Monday, March 12, 2007

We're Not Worthy

During the opening confession yesterday, I took pause at the words "We are not worthy to be called your children." A friend had joined us for worship, and I knew from past discussions that she takes issue with this sort of theology. Doesn't God love us as we are? And if God loves us, who is it who thinks we're not worthy?

But I've also been reading Anthony Bloom's Living Prayer in which he suggests that we must always approach prayer as a sort of Last Judgment and, as such, should always come before God with this sort of attitude of unworthiness.

And so for much of the worship service, my mind was occupied by this question. Two stories from the desert fathers came to mind.

The first is a story of two monks who went into town to sell the baskets they had weaved and to buy bread. Once in town they separated. One monk sold his baskets, bought some bread and waited for his friend. When they met again, the second monk said to the first, "You return to the monastery without me, for I have fallen into temptation with a woman and am no longer worthy to live in the community." But the first monk replied, "Not so brother, for I also have fallen into temptation. Let us go back together and confess our sin and receive whatever discipline is necessary." So the two monks returned to the monastery and together confessed and remained in the community as penitents.

From this story I considered the corporate nature of confession. Some of us have surely committed graver sins than others. Some of us are more aware of our sins than others. But in confessing together, we stand together. Together, we are not worthy to be called children of God. And so we bear one another's burdens.

The second story that came to mind is a story of Bessarion. A man was being sent out of the church because of some moral offense. But Bessarion arose and left with him saying, "I also am a sinful man."

This story is like the first in that it also contains an element of standing together in sin and bearing one another's burdens. It also contains a bit of the theological point that if we are to be judged on sin, none of us can stand, though I don't think this is really the point of the story.

The phrase "we are not worthy to be called your children" is clearly taken from the story of the prodigal son. If the father's reaction to this claim tells us anything, it's that he couldn't care less whether or not the son merits acceptance. We can only speculate what would have happened if the son had come strutting home saying, "Hey dad, let's party." I suspect the father would have grieved knowing that he would soon lose his son again.

And so I think this sense of unworthiness is for us and not for God. It is the condition in which we are capable of accepting reconciliation with God. Many of us these days, and I suspect it's nothing new, have trouble seeing ourselves in need of such a state. We're cool with God, right? But it's a shallow cool.

Bessarion's action was a prophetic act. It showed the church that was sending away the sinful man what true spirituality must look like.

Confession of sin -- real sin, systemic sin, far-reaching sin -- is a prized part of our spiritual heritage, but in many places I fear it is in danger of becoming a gaudy show piece more than a deep part of our spirituality. Those with different aesthetic sensibilities might need some help understanding the beauty of it.


Only Look said...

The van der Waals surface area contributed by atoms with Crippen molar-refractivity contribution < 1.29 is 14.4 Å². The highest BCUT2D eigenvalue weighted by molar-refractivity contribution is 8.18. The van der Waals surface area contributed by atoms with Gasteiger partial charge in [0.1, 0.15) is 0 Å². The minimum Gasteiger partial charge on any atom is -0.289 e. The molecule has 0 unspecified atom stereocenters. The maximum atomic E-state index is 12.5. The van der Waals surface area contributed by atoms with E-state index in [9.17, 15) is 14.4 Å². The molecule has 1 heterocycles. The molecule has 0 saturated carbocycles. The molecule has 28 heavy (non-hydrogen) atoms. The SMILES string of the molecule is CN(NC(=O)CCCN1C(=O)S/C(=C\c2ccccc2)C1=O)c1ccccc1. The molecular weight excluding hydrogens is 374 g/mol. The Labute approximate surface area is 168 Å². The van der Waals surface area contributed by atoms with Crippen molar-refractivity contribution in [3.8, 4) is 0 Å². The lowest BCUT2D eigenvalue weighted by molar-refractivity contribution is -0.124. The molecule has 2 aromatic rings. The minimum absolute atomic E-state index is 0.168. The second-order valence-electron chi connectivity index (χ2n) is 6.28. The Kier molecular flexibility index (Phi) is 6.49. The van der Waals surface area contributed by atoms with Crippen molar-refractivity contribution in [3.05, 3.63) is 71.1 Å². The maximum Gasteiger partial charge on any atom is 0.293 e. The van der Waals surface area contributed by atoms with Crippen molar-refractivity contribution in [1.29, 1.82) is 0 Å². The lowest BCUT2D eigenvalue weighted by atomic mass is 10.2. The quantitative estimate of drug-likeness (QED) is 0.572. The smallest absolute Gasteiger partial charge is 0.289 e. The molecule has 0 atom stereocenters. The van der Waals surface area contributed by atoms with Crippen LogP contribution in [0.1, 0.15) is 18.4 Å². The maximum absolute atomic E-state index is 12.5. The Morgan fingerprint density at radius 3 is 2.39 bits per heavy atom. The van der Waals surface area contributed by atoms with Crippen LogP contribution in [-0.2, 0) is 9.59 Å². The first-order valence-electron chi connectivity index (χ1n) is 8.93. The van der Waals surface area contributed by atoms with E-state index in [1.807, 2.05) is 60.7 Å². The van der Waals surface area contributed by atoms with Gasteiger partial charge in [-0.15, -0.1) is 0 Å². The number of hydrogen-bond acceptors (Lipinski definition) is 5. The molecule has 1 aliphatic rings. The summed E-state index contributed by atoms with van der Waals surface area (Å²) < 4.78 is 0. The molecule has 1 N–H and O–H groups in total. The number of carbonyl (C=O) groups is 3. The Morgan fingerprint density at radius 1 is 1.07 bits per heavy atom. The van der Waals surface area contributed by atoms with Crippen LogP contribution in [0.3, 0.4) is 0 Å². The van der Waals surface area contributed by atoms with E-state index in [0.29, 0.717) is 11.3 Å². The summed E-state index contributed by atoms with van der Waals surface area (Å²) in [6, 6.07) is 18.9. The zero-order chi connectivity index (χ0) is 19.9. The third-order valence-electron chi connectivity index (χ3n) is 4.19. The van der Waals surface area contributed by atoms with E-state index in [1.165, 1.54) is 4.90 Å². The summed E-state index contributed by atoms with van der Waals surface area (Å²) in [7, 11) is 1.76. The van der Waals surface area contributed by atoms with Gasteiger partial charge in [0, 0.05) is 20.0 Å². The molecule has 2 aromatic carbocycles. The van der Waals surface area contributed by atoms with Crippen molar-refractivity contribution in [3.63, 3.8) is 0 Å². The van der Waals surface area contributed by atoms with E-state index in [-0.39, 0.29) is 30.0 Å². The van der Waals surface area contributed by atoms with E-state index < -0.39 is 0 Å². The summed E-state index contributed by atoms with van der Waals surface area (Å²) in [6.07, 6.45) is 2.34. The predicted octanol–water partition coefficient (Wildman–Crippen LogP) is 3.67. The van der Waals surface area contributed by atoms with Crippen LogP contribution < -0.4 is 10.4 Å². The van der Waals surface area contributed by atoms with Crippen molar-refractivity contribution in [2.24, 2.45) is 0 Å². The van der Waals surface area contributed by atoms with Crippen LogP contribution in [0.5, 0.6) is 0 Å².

Wasn't it Martin Luther that said, "Man swings on a pendulum from pride to despair" ?

Yes we are to admit our depravity but he doesn't leave us there as he offers such hope:

"But when Simon Peter saw it, he fell down at Jesus' knees saying, "Depart from me, for I am a sinful man, O Lord."....

...."And Jesus said to Simon, "Do not be afraid; from now on you will be catching men." Luke 5:8&10

"And I saw a strong angel proclaiming with a loud voice, "Who is worthy to open the scroll and break its seals?" And no one in heaven or on earth or under the earth was able to open the scroll or to look into it, and I began to weep loudly because no one was found worthy to open the scroll or to look into it. And one of the elders said to me, "Weep no more: behold the Lion of the tribe of Judah, the Root of David, has conquered, so that he can open the scroll and its seven seals." Revelation 5:2-5

The God/Man Jesus, the firstborn and only perfect representative among us is worthy as he has met the demand for justice and gives life to us in Him.

Andy said...

Hi ol, thanks for sharing your thoughts. Theologically, we're told that we are made worthy through the merits of Christ (and hence the form of confession I noted is used only during Lent).

But pastorally and spiritually, I can't help but wonder if the theology doesn't just obscure the point. Even theologically, I'm not sure it isn't a right answer to a wrong question.

Tom in Ontario said...

Thanks for those thoughts. I think I might just go along those lines for Sunday's sermon.

Andy said...


I'd be interested in seeing how you develop this, if you do go in this direction.

Only Look said...

Wesley was once asked by his teacher if he believed God forgave his sins. He replied by telling him God died for the sins of the world but the teacher said, "No I asked if he died for your sins."

Wesley was a missionary and very devoted spending his whole life in penance trying to gain the favor of God fully undersanding he wasn't worthy but never resting on the fact personally. It wasn't until he went to minister and be a missionary to the Moravian Indians did he see the joy on their faces and desired to have what they had. Faith in Christ. So yes the theological facts are dead in the water if one does not believe. If that is what you were saying. Perhaps..perhaps not. Heres a good little article from over at>The Stumbling Block